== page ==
She welcomes the recognition of Mason’s efforts: “We are considered a leader for doing this, which is kind of exciting because we weren’t doing this at all five years ago.” She appreciates “that we took a program and actually had the university resources to be able to say it’s a priority and we’re going to do it the best way we can.”

In September 2015, Usher and Stephanie Hazel, acting director of Mason’s Office of Institutional Assessment, addressed a National Academies of Science, Engineering, and Medicine committee dedicated to strengthening research experiences for undergraduates. They presented a study of participants in the Students as Scholars initiative to assist the committee in its goal of making recommendations on the assessment of undergraduate research nationwide.

“What they are trying to get a handle on with this group,” says Usher, “is what are the outcomes we expect for undergraduate research?”

Usher explains that Mason defines three levels of student research activity. Discovery level courses introduce students to the process of scholarship. In inquiry level classes, students learn more about the process of research and the importance of scholarship to society. Courses considered research and scholarship intensive include an original scholarly project in the course.

Mason’s Students as Scholars initiative uses a rubric to measure a variety of outcomes based upon each level of research intensity.

The university tracks students throughout their Mason academic careers and gains a picture of their learning experiences. The data confirm that students working one-on-one and in research-intense environments rate the value of their research very highly in terms of their goals, plans, and attitudes about research, and their experience at Mason.

Usher notes that these results are true for all students involved in research. “And that’s important because there is some idea that the process of science is somehow special when, in fact, we see it’s actually the process of research— asking questions in a systematic way, whether or not it’s specifically termed in hypothesis testing and scientific method, or whether its more empirical, like working in a humanities field. We don’t see any difference in how students perceive that. I really love the idea that the value for the students comes out no matter what the method of the research is.”

The undergraduate research experience at Mason is a selling point for the university, says Usher. “It’s now one of the points that admissions uses or stresses in their work,” she says. “They always walk people by [the OSCAR office] and talk about undergraduate research. And a lot of the students they pick as ambassadors are ones who have done research so they can talk about it.”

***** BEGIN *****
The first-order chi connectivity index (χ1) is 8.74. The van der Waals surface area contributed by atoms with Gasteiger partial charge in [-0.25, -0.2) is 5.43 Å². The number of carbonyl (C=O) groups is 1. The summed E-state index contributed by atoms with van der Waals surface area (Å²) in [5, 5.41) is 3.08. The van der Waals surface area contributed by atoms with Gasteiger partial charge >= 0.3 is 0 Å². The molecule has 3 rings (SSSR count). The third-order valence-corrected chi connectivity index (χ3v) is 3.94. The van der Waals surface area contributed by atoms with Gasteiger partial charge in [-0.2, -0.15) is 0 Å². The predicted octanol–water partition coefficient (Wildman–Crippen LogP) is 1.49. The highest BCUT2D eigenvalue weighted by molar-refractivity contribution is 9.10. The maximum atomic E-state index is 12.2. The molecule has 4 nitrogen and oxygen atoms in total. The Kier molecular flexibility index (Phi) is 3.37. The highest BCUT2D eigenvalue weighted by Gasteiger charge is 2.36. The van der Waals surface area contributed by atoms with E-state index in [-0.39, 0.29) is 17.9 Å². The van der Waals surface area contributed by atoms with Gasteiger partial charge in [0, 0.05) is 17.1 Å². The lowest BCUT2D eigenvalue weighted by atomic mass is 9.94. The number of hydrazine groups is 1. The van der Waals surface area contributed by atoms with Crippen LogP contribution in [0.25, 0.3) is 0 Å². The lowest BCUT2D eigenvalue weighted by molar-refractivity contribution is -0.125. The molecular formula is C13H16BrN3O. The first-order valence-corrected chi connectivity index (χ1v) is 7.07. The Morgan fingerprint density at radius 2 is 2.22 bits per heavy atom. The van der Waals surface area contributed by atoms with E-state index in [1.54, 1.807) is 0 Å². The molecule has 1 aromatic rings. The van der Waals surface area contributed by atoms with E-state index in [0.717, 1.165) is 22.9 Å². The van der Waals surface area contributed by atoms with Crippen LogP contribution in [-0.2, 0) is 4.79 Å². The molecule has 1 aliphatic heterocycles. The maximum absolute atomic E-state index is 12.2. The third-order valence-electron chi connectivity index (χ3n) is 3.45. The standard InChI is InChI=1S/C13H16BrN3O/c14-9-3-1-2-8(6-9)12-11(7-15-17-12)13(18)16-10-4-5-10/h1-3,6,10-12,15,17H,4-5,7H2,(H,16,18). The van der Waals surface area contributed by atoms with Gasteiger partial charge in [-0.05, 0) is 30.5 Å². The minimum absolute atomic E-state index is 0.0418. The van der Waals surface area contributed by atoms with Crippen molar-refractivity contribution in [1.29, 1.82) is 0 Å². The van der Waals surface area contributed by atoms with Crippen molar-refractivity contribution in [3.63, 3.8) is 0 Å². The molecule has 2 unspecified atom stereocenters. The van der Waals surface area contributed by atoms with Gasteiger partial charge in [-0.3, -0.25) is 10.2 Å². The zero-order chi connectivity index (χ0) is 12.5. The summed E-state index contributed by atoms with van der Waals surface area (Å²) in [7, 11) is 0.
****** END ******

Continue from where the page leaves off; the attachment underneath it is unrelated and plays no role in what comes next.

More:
Students and Faculty wrapping up another successful Undergraduate Research Symposium

RESEARCH IN THE COLLEGE

CHSS celebrates its students’ research each spring with its Undergraduate Research Symposium. The college was the first to hold such an event, says Usher.

“Since I teach in anthropology, I always have a couple students each year who participate,” she says. “So I just get to walk around, talk to students, and be proud of them. It’s really fun.”

The symposium has steadily grown since its start in 2009. In 2015, students presented nearly 100 oral or poster presentations; their research findings mirrored the diversity of the college’s academic departments. For example, the 2015 presentation topics included: • The Black Student Community, the National Pan-Hellenic Council, and the Role that Knowledge of Family History Plays, Anthropology • Civil Society and Democratic Consolidation: Cases from Egypt, Yemen, and Tunisia, Global Affairs • Cocaine & Crime: How the Retail Price of Cocaine Affects Criminal Activity, Economics • How Facebook Feedback Relates to Social Connectedness, Communication • Interruptions Can Alter the Perceived Relationship between Certainty and Accuracy, Psychology • Paradise Revisited: Conceptions of the Divine in Dante and Morrison, English

Many of the presenters at the college’s symposium also participate in the university’s Celebration of Student Scholarship.

The college looks forward to continuing the growth of its research efforts, both among its faculty and its students, and to continuing to contribute to the university’s culture of discovery.

“If our goal is not only to do authentic research at the university, but to also involve undergraduates so they learn better, then everybody wins,” says Usher.

This article originally appeared in the 2016 edition of Cornerstone.